Clipping state power to block websites sought-A A +A
Friday, October 5, 2012
MANILA -- Saying it was an oversight, Senator Edgardo Angara will push next week the repeal of a provision in the Cybercrime Prevention Act that allows the Justice Secretary to restrict or block access to websites, which have been attacked.
"I will file a measure to amend that provision to include the requirement of a court order before the secretary clamps down on any website unless there is clear and present danger that you cannot wait a minute longer because the danger is so imminent," he told reporters.
Pending the resolution of the petitions seeking to declare parts of the law unconstitutional, Angara asked Justice Secretary Leila de Lima to suspend her power to take down a website under Section 19. But De Lima immediately refused, saying she is mandated to implement it.
The Department of Justice is one of the agencies tasked to craft the implementing rules and regulations (IRR), which may be finished by December.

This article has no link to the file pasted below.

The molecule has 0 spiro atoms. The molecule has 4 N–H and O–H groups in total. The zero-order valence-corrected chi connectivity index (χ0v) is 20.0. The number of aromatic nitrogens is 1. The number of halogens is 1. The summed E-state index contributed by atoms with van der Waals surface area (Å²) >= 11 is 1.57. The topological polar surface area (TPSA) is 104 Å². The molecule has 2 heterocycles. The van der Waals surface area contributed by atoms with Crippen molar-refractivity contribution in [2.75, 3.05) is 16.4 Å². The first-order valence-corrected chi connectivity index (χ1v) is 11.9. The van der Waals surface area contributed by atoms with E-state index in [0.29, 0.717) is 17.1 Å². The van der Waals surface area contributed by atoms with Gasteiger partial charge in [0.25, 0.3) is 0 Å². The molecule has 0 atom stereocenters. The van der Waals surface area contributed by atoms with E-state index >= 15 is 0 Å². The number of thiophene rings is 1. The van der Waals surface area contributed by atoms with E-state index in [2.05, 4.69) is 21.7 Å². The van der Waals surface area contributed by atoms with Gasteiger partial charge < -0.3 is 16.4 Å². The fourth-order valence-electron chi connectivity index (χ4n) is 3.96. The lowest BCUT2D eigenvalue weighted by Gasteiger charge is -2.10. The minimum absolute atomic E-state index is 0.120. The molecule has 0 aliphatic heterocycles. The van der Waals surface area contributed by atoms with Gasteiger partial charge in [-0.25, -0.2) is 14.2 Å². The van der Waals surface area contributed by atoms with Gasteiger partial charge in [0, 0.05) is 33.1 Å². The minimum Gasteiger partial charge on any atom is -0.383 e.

"On the ground, we will just be judicious on first few cases to allay fears or excesses in the exercise of such power and also to gain trust (of the people," de Lima said Thursday.
Some senators led by Francis Escudero have filed bills that would decriminalize libel. If passed, Angara said the much-criticized online libel provision, which stipulates longer jail terms and hefty fines, will become ineffective.
Still, Angara defended the passage of Republic Act 10175, which he said was a good attempt at creating a rules-based framework for the detection, investigation, apprehension, prosecution and prevention of Internet-driven crimes.
"I think we ought to put this law into perspective. We're much better off with cyberlaws rather than have a cyberspace without any form of regulation. Otherwise, we would be operating in a large universe without rules--an open frontier where anything goes," said Angara, the law’s main sponsor.
He also assured the public and the media that Congress will look into the revisions soon.
"However, I don't want to give the impression that I am shifting the blame to anyone. I take responsibility because I was the one who put it all together. Either way, I believe that those who provided inputs are responsible, reasonable people," Angara said. (Virgil Lopez/Sunnex)